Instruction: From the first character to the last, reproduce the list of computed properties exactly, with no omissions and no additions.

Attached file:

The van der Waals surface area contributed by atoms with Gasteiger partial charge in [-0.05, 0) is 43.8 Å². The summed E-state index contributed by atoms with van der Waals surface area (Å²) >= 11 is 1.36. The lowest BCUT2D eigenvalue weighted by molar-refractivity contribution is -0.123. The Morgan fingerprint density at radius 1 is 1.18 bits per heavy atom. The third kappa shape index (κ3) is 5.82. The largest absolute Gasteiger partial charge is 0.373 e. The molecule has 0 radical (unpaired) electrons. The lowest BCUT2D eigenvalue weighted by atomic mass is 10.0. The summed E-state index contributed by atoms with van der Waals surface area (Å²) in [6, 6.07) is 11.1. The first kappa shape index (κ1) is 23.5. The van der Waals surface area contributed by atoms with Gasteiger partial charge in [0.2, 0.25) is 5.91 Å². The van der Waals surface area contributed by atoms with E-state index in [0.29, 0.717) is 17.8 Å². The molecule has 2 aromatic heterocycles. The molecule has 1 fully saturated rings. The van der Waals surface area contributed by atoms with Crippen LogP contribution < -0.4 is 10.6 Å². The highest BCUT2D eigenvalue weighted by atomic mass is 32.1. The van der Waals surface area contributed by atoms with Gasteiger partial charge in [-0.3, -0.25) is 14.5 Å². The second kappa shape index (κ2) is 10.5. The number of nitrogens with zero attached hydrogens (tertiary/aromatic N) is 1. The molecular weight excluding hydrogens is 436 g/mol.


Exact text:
The van der Waals surface area contributed by atoms with Gasteiger partial charge in [-0.05, 0) is 43.8 Å². The summed E-state index contributed by atoms with van der Waals surface area (Å²) >= 11 is 1.36. The lowest BCUT2D eigenvalue weighted by molar-refractivity contribution is -0.123. The Morgan fingerprint density at radius 1 is 1.18 bits per heavy atom. The third kappa shape index (κ3) is 5.82. The largest absolute Gasteiger partial charge is 0.373 e. The molecule has 0 radical (unpaired) electrons. The lowest BCUT2D eigenvalue weighted by atomic mass is 10.0. The summed E-state index contributed by atoms with van der Waals surface area (Å²) in [6, 6.07) is 11.1. The first kappa shape index (κ1) is 23.5. The van der Waals surface area contributed by atoms with Gasteiger partial charge in [0.2, 0.25) is 5.91 Å². The van der Waals surface area contributed by atoms with E-state index in [0.29, 0.717) is 17.8 Å². The molecule has 2 aromatic heterocycles. The molecule has 1 fully saturated rings. The van der Waals surface area contributed by atoms with Crippen LogP contribution < -0.4 is 10.6 Å². The highest BCUT2D eigenvalue weighted by atomic mass is 32.1. The van der Waals surface area contributed by atoms with Gasteiger partial charge in [-0.3, -0.25) is 14.5 Å². The second kappa shape index (κ2) is 10.5. The number of nitrogens with zero attached hydrogens (tertiary/aromatic N) is 1. The molecular weight excluding hydrogens is 436 g/mol.